There is a town in Idaho you can only get to by car accident. After you wake up in the hospital, you’re patched up from your injuries and given the location of a hotel you can stay at while you recuperate. A few days later, a realtor comes by and gives you a house. Then you get a letter that congratulates on the new job opportunity that’s just opened up. Your neighbors, perfectly polite people whose smiles don’t reach their eyes, provide a warm and inviting community for you to fall into. All that’s asked in return for this idyllic life is that you follow a few simple rules. Don’t try to leave. Don’t talk about your life before. And always answer the phone. Welcome to Wayward Pines.
I’m a fiend for a good small-town mystery, especially if it’s tinged with the supernatural. A seemingly perfect town surrounded by ominous, atmospheric woods, populated with a cast of characters who each harbor a secret? Sign me up! After Twin Peaks crashed into our collective consciousness some 25 years ago, there’ve been a number of series that have cribbed that template. Some have been successful (American Gothic!) and others…not so much (Persons Unknown!).
Lately, though, it feels like the supernatural mystery show has been more miss than hit. There were at least a dozen shows that failed in the wake of LOST, and this latest offering from Fox (which seems to be trying to translate the success of the event miniseries to network TV) just looked like another high-concept series doomed to failure. M. Night Shyamalan featured heavily in the promotional material, and any marketer that doesn’t know not to use that guy as your big gun clearly doesn’t know what they’re doing.
But the pilot of Wayward Pines hooked me. Secret Service agent Ethan Burke woke up in the middle of the woods with no idea how he got there, and wandered into the sleepy town of Wayward Pines. Not only was he trying to piece together the puzzle of why he was where he was, he was also trying to find two of his own that have gone missing. The townsfolk are strangely vague about his direct questions, to the point that a sinister edge begins to leak from just beneath the surface. As Ethan becomes more frustrated, he begins to act out — and the power structure of the town escalates as well.
What follows is a series that is one of the best examples of pacing episodic television that I’ve ever seen. Wayward Pines is using the compressed nature of its run as a feature; knowing that there’s only so much space to work with allows them to move the story along briskly, while still being careful enough that the world feels grounded and the atmosphere is allowed to settle around its audience. Through the first five episodes, the tightrope walk has been managed just about perfectly.
Another thing that Pines has working in its favor is the fact that the story had been completed; the show is based on a trilogy of novels by Blake Crouch, who is helping adapt them for television. There’s no holding pattern waiting for the ending, and there’s no waffling about the true motives of the characters; the writers know exactly how everything plays out, and they can use that knowledge to inform how the story is told.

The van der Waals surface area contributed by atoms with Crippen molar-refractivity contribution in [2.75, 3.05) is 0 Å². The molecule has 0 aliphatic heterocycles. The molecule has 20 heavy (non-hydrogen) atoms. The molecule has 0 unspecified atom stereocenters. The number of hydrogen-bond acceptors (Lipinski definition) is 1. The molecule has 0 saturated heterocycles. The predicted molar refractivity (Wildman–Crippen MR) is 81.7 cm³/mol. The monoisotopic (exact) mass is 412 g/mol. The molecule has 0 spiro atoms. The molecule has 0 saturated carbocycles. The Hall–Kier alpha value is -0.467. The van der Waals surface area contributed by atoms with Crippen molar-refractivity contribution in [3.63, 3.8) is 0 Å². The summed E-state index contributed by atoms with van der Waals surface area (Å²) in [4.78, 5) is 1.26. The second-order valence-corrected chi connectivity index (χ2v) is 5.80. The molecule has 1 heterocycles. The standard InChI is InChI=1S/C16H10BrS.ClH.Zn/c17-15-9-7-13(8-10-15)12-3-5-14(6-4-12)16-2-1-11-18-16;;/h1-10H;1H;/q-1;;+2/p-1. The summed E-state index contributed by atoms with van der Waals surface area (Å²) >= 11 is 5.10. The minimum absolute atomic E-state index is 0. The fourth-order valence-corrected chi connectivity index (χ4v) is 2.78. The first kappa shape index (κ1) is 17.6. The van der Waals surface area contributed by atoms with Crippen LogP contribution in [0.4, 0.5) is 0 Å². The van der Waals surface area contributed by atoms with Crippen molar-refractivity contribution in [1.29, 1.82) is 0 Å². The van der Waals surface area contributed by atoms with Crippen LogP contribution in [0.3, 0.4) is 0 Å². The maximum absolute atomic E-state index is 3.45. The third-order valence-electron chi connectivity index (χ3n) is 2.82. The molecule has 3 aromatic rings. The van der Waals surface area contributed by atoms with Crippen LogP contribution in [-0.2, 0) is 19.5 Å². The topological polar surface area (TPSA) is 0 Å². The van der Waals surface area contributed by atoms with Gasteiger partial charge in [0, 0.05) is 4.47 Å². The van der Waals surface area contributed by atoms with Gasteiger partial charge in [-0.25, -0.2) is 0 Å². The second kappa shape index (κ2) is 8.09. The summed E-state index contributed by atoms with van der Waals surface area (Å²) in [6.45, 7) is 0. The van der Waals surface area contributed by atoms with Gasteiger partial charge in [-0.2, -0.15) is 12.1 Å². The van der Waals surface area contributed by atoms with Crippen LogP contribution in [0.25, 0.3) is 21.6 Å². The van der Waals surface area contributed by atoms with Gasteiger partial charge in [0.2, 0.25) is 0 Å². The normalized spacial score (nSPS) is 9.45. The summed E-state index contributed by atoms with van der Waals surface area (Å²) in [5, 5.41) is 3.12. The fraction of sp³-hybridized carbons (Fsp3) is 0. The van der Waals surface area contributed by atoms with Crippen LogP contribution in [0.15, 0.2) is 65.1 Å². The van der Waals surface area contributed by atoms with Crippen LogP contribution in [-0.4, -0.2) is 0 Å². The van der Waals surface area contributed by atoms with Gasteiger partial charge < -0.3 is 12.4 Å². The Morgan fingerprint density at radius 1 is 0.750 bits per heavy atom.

So what you get is a show where Ethan is believable in his dogged pursuit of the truth; where he comes across as competent and resourceful even as he becomes increasingly desperate; and where his actions uncover hidden answers that actually look like progress. The antagonists within the town are certainly shadowy and menacing, but not omnipotent; they’re consistently surprised by what Ethan is willing to do to achieve his goals.
Each episode focuses on a more-or-less immediate goal that Ethan hatches, and moves through the planning, execution and success or failure of that plan. The stakes are clear, the consequences (both intentional and unintended) are revealed naturally, and the new avenues that are opened up feel well-connected to what’s come before. The series actually feels coherent, and the twists shock without feeling like they break the premise once you stop to think about them.
The most impressive trick of the show is its timing. It knows when to slow down enough to make the atmosphere oppressive, and when to ratchet up the action. There isn’t a scene that feels indulgent or wasted; they’re all imbued with a momentum that makes you want to know what happens next. And the revelations come at just the right time for maximum impact. It’s firing on all cylinders.
Wayward Pines is only halfway through its run, but barring a structural collapse in the story on the back half I feel confident in saying that a worthy successor to Twin Peaks has come along at last. If you’re like me and have been burned too many times by mystery thrillers that collapse under the weight of their own stories, I think you’ll be pleasantly surprised by what you find in Wayward Pines. Shyamalan, Crouch and showrunner Chad Hodge are confident in the story and their ability to tell it, and it shows on the screen. I’m glad I gave the show a chance; hopefully, you will too.
Wayward Pines airs Thursday nights on FOX; the show is on hiatus this week, making it a perfect time for you to shotgun the first five episodes before it returns June 25th. Full episodes can be found on FOX.com.